The following is a word study from Dr. Ike Tennison.
According to various English translations of Paul’s remarks made in Greek in Galatians 1:18, Paul went to Jerusalem to “see” or “visit” or “get acquainted with” Peter. There are several Greek words for “see” or “visit” or “get acquainted with,” but the word used in this verse is not one of them. The word used here is what is called a hapax legomenon—which means “something said only once” and, in this case, that means the use of the word in Galatians 1:18 is the only place in the entire New Testament where it is used. What does this word mean?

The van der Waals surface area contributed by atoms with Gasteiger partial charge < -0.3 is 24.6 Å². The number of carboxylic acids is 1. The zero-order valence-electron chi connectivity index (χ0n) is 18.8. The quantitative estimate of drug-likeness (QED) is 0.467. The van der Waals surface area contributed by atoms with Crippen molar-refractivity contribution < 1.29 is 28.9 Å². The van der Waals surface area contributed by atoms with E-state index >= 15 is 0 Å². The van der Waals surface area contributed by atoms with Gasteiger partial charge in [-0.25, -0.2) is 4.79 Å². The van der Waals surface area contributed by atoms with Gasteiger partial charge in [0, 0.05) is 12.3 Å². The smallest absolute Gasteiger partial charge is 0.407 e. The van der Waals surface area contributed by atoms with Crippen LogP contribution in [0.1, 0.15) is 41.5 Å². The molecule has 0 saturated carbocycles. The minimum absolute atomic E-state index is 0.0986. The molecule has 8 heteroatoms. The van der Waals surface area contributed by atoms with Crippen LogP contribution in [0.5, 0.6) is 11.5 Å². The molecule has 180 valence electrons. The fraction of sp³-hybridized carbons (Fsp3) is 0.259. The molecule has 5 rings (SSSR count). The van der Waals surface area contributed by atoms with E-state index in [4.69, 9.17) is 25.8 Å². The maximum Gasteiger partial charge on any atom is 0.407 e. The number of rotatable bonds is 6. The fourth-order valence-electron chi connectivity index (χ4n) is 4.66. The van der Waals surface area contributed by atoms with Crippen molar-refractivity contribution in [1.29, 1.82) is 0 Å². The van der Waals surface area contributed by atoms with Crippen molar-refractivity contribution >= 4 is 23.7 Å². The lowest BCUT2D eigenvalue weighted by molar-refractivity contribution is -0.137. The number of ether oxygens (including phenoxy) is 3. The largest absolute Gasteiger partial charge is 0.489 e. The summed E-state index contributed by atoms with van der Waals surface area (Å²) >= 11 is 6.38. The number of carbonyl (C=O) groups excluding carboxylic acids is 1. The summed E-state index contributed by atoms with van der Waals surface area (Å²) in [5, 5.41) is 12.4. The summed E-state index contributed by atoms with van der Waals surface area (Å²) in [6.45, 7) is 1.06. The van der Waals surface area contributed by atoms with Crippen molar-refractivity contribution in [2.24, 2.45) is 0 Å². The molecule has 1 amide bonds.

The Greek word is transliterated historesai, the aorist active infinitive of the Greek contract verb historeo. Contract verbs are derived from nouns. In this case, the noun is histor or istor. In ancient Greece, when a decision needed to be made, the council of elders took turns addressing the issue. After all had spoken, the judge of which speech won (made the decision) was an istor. Therefore, the verb used by Paul is much stronger than simply “see” or “visit” or “get acquainted with.” Rather, the verb means something like “judge” in regard to Peter’s position on certain issues (undoubtedly, on the issue of circumcision for the Gentiles; see, e.g., Galatians 2:1-10). In this case, it probably means that Paul listened to Peter’s argument that the Gentiles had to obey the law in full and judged Peter’s words against his own understanding of the law in regard to the Gentiles.